Growing Grab-and-Go

A look at the beverage and packaging trends driving sales

Published in CSP Daily News

VERNON HILLS, Ill. -- With single-serve beverage coolers taking up sizeable real estate “front-of-store” at grocers, convenience stores, drug stores, mass merchandisers and more, Packaging World magazine turned to a packaging expert to address new ways to market single-serve beverages.

Suley Muratoglu is vice president marketing & product management of Tetra Pak Inc. U.S & Canada. She runs the company’s presence in core categories, including dairy, beverage and food.

She noted that “companies attuned to the convenience trend reaped high rewards last year. Grab-and-go packaged beverages yielded growth of 6% in traditional stores and 11% in the convenience channel in 2012--both significantly outpacing the beverage category as a whole, which grew at 2.6%, according to estimates by IRI, the [Chicago] research and consulting firm covering the retail and healthcare industries.”

Muratoglu offered these tips to tap into this trend:

Combine Hydration and Nutrition

It’s not just the usual soda suspects jockeying for position in the coolers. The most impressive growth is in on-trend nutritional beverages that include coconut water and ready-to-drink tea, juices and energy drinks. Convenience isn’t enough; consumers are also clamoring for beverages with benefits--be it health or lifestyle-enhancing properties--to play to their on-the-go lifestyles.

For example, the single-largest category, energy drinks and shots, has grown into a nearly $7-billion business by some estimates, a full third of the beverage market as a whole by IRI figures. Coconut water, which is naturally electrolyte-rich, is making significant inroads as a sports recovery drink.

Focus on Natural and Organic Properties

Consumers are scanning labels for more than just nutrition information, and properties such as “natural” and “organic” reign supreme. Beyond organic, back-to-nature ingredients adding label allure include cane and beet sugars, naturally derived colors (such as beta carotene), and natural rather than synthetic preservatives.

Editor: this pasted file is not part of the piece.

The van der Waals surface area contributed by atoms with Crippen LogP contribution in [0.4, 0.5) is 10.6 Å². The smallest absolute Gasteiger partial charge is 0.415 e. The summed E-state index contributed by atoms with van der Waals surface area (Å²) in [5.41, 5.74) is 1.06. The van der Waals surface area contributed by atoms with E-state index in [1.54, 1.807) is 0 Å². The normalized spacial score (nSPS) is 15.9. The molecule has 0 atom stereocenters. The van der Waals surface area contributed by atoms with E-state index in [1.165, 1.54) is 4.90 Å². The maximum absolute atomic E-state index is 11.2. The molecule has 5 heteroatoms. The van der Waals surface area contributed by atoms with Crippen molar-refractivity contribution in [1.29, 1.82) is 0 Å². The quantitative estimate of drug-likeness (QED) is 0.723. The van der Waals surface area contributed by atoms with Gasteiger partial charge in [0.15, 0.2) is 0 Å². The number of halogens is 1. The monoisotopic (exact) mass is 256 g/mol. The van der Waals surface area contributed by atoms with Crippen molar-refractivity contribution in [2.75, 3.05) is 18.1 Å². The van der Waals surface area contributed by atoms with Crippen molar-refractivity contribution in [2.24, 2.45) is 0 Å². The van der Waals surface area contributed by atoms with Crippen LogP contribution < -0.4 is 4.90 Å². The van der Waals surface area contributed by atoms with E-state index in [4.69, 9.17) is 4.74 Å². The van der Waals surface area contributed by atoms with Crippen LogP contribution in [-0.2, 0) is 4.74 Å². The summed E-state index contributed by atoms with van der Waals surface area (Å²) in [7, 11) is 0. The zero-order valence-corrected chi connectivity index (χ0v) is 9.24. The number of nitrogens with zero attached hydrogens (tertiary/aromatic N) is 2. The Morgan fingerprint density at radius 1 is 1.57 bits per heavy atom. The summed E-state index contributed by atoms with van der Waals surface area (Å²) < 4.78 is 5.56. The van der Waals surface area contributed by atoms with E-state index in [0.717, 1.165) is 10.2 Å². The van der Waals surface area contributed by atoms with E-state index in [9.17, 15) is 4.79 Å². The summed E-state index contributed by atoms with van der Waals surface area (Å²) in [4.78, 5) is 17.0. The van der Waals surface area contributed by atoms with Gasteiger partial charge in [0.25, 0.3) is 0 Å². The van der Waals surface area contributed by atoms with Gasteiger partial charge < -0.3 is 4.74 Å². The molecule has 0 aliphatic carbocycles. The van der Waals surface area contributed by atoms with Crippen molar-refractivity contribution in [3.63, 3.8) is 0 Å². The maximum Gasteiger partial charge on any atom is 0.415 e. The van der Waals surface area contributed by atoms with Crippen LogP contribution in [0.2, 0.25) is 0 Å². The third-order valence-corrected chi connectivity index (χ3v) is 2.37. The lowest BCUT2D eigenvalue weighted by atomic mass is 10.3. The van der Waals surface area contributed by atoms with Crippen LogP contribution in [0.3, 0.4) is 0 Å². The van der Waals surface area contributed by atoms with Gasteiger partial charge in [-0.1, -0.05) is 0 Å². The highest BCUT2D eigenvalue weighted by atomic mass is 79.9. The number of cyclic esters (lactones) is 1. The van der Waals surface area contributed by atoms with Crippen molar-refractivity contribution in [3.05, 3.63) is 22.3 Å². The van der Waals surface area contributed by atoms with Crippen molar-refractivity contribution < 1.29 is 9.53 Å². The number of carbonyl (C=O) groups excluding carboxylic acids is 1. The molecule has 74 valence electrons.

Organic foods and beverages are still niche players--less than 5% of the overall market--but they grew at an estimated 9.5% in 2011 vs. 4.7% growth in conventional products, according to the Organic Trade Association’s most recent annual survey. And this category is poised to continue its strong growth of recent years.

Right Size--and Upsize

Single-serve packaging experienced tremendous growth in the convenience channel. According to IRI figures, the numbers were up 12.3% in ready-to-drink coffees, 10.1% in ready-to-drink teas, 7.1% in sports drinks and 4.6% in waters. But the meaning of single-serve has broadened to include a wider range of these smaller sizes, and companies are beginning to offer the half-liter as grab-and-go packaging and experimenting with even larger 1-liter size drinks aimed at day-long consumption.

Beyond size, these packages should be easy to hold, with caps that are easy to drink from and resealable.

Go Green

Even as customers demand the convenience of a single-serve drink, they are mindful of the environmental impacts of its packaging. In fact, consumers have indicated in some studies that they are willing to pay marginally more for products in sustainable packaging that can be recycled. This last finding has one key consequence for beverage makers and marketers.

To take advantage of where the growth is now, and will be for the foreseeable future, any newly developed products--along with existing ones--should be offered in single-serve yet sustainable packaging.

“Retailers will continue to open up space for on-the-go alternatives, and for a good reason, Muratoglu summarized. “Consumers are asking for products that respond to their immediate needs and are ready for consumption. As the beverage category grows ever more crowded, smart companies will heed the consumer’s call for more health-conscious drinks, sustainably and astutely packaged to match the busy and mobile lifestyles that now predominate.”